Giant windfarms are lifting hopes â€“ but could the east coast miss the boat?
n an airless Westminster committee room this week a shirtsleeved energy secretary came close to promising the earth. Laying out government plans to make renewable electricity more profitable to produce than smokestack, greenhouse gas-producing power, Chris Huhne said the market reforms would mark “a seismic shift” towards cleaner energy, underlining David Cameron’s vow to be “the greenest government ever”.
Up on the windy north-east coast, recession-lashed ports such as Grimsby and Hull have been eyeing the prospect of building huge windfarms for the North Sea for many years now.
But here at the sharp end they remain to be convinced that Huhne’s long-term changes to the market are quite the kick-start that is needed to revolutionise the UK’s industrial future.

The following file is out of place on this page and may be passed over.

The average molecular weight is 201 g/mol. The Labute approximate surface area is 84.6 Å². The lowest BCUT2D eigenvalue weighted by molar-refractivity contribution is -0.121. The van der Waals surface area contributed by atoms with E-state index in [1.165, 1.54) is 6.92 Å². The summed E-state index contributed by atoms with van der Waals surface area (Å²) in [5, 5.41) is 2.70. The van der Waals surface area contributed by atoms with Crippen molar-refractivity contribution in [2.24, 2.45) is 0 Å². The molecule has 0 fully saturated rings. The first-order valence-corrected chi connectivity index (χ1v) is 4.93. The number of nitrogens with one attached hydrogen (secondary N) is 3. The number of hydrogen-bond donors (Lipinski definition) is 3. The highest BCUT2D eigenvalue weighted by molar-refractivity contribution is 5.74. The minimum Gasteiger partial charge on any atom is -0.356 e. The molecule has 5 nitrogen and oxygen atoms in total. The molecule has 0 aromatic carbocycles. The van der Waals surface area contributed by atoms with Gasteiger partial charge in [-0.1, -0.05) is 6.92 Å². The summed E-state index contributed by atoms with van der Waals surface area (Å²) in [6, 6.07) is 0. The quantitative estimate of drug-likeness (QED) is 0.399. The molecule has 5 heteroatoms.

Throughout the UK it is striking how unaware most people are of the enormous scale and ambition of Britain’s planned “round 3” offshore windfarms.
Thanet, a “round 2” site with 100 turbines so far, located about seven miles off Foreness Point, Kent, opened two months ago and is now the largest offshore windfarm in the world. Yet it is a mere drop in the North Sea compared to the nine “round 3” sites set out on the coastal map produced by Crown Estates, which owns the rights to British waters.
The three sites to the east of Britain are on a staggering scale. Dogger Bank, off the Yorkshire coast, will fill close to 3,475 square miles, with 1,700 wind turbines. The Norfolk windfarm will cover an area larger than the county itself, while Hornsea, off Grimsby and the Humber, will be nearly as wide as England is from Hull to Liverpool.